Series starring Richard Dreyfuss gets network nod
As the networks unveiled their fall schedules last week, the casualty rate for rejected TV pilots soon matched the pollen count.
But what of the handful of pilots favored with a series nod? Winners in the so-called "development season," they are the projects that outwit, outplay, outlast in this version of "Survivor."
And, as with "Survivor," the outcome was cloaked in suspense.
CBS announced its fall '01 lineup last Wednesday in Manhattan. But just two mornings earlier in Los Angeles, Nicole Yorkin woke up still in the dark as to whether her project was among the chosen few.
With her partner Dawn Prestwich, Yorkin has written for such series as "Chicago Hope," "Picket Fences" and "Melrose Place," and they are co-executive producers on the CBS hit "Judging Amy."
This year, they also created a pilot about a history professor going through a midlife crisis. Called "The Education of Max Bickford," it snagged Richard Dreyfuss for the lead. He would co-star with fellow Academy Award winner Marcia Gay Harden, this year's best supporting actress for "Pollock."
In recent weeks, "Max Bickford" had begun to create buzz as one of the more promising projects in the development pipeline. It was seen as a shoo-in for a series green light.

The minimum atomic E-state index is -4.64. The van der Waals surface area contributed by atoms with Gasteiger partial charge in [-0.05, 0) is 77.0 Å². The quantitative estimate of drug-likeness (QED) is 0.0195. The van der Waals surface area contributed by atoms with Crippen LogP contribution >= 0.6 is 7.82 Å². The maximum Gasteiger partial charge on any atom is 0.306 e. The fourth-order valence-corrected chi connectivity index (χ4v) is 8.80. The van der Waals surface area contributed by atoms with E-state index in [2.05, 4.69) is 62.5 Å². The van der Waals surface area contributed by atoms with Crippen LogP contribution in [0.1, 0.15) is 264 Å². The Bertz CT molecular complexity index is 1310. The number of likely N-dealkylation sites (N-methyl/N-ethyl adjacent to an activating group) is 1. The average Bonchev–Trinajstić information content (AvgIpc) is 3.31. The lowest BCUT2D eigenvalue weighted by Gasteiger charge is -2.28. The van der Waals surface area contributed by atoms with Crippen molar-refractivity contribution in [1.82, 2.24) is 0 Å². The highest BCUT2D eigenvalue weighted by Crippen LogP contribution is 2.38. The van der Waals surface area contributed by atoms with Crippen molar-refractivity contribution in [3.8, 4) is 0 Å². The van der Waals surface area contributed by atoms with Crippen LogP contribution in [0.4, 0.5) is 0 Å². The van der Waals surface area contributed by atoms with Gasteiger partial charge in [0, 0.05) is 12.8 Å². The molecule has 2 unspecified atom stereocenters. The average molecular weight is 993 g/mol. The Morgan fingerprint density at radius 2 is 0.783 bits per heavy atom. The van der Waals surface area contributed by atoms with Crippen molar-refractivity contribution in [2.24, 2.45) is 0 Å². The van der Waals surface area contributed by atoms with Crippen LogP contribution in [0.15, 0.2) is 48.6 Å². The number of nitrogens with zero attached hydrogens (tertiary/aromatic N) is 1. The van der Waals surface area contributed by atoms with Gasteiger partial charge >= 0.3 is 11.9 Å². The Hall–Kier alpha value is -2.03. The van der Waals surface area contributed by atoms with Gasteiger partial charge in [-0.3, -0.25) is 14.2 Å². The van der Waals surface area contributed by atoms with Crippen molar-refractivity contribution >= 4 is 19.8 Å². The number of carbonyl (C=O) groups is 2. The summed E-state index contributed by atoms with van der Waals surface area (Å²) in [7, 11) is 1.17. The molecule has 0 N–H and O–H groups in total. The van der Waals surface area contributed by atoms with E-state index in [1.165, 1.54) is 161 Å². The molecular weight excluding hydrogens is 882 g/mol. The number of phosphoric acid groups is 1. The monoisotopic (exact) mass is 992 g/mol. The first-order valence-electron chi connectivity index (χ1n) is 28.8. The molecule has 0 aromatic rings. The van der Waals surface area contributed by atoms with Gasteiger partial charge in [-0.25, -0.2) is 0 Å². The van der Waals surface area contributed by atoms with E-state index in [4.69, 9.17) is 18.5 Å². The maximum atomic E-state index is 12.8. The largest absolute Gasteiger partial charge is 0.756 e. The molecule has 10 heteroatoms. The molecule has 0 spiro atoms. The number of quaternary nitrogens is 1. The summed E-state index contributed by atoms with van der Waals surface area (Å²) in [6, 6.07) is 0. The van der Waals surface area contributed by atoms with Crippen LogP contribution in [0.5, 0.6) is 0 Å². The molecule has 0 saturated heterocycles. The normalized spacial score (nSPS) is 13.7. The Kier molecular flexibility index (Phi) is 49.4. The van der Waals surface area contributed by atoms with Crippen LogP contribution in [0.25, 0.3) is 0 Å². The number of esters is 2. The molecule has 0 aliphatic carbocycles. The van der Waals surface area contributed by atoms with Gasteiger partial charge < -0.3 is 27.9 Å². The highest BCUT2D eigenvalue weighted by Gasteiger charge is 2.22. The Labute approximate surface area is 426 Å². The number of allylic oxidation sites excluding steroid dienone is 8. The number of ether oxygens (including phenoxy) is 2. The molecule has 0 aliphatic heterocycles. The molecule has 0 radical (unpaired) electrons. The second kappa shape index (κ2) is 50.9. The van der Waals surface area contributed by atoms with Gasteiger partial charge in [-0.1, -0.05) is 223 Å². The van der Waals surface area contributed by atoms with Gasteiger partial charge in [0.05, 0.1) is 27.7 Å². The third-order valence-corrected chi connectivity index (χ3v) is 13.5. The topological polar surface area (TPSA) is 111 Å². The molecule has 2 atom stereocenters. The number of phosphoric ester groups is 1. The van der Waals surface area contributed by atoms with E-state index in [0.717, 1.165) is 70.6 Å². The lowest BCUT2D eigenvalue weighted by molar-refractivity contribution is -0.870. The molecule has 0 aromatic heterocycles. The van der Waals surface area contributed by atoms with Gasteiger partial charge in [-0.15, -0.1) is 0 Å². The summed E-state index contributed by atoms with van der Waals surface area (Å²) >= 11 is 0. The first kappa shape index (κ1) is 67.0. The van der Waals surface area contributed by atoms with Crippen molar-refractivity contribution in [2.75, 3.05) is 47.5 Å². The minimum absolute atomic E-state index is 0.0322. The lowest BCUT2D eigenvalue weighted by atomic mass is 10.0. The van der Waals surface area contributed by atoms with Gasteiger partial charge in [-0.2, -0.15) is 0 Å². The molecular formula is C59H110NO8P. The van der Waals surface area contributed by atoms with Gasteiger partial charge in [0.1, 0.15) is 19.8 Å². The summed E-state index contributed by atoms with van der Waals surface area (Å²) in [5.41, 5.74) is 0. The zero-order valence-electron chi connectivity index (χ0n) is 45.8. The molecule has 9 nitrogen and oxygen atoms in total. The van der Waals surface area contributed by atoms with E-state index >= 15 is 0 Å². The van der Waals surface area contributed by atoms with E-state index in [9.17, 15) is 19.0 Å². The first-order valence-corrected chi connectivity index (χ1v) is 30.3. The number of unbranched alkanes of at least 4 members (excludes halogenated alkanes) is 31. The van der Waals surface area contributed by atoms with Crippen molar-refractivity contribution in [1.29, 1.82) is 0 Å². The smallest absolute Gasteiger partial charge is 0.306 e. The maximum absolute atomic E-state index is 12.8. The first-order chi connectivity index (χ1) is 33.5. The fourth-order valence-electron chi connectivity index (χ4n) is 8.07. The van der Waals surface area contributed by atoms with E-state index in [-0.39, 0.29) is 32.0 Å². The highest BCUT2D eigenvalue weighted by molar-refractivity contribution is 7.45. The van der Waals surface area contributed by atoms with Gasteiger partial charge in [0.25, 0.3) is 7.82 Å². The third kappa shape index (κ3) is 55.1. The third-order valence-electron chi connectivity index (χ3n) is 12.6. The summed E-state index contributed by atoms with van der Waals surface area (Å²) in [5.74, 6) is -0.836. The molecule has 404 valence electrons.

Except ... you never know till you know. Yorkin, for one, didn't know.
Sure, people on many of the doomed projects already knew their fate when the "upfronts" began a week ago. A number of "no" calls had gone out the week before. But as late as May 13, at least one major studio remained in doubt about which, if any, of its pilots at CBS might be on the schedule less than 60 hours hence. Airline seats and Manhattan hotel suites already were booked; the only question remaining was, which producers and stars would occupy them on the victory trip.
"All weekend," says Yorkin, "you carry that cell phone and try not to check it too much. The one time I didn't carry it with me was Monday morning, when I took my son into school."
When she got back, her phone rang. It was Nina Tassler, CBS' senior vice president for drama series development, calling from New York. Prestwich, in her L.A. home, also was conferenced in. "You're on the schedule," Tassler told them. "Get on a plane."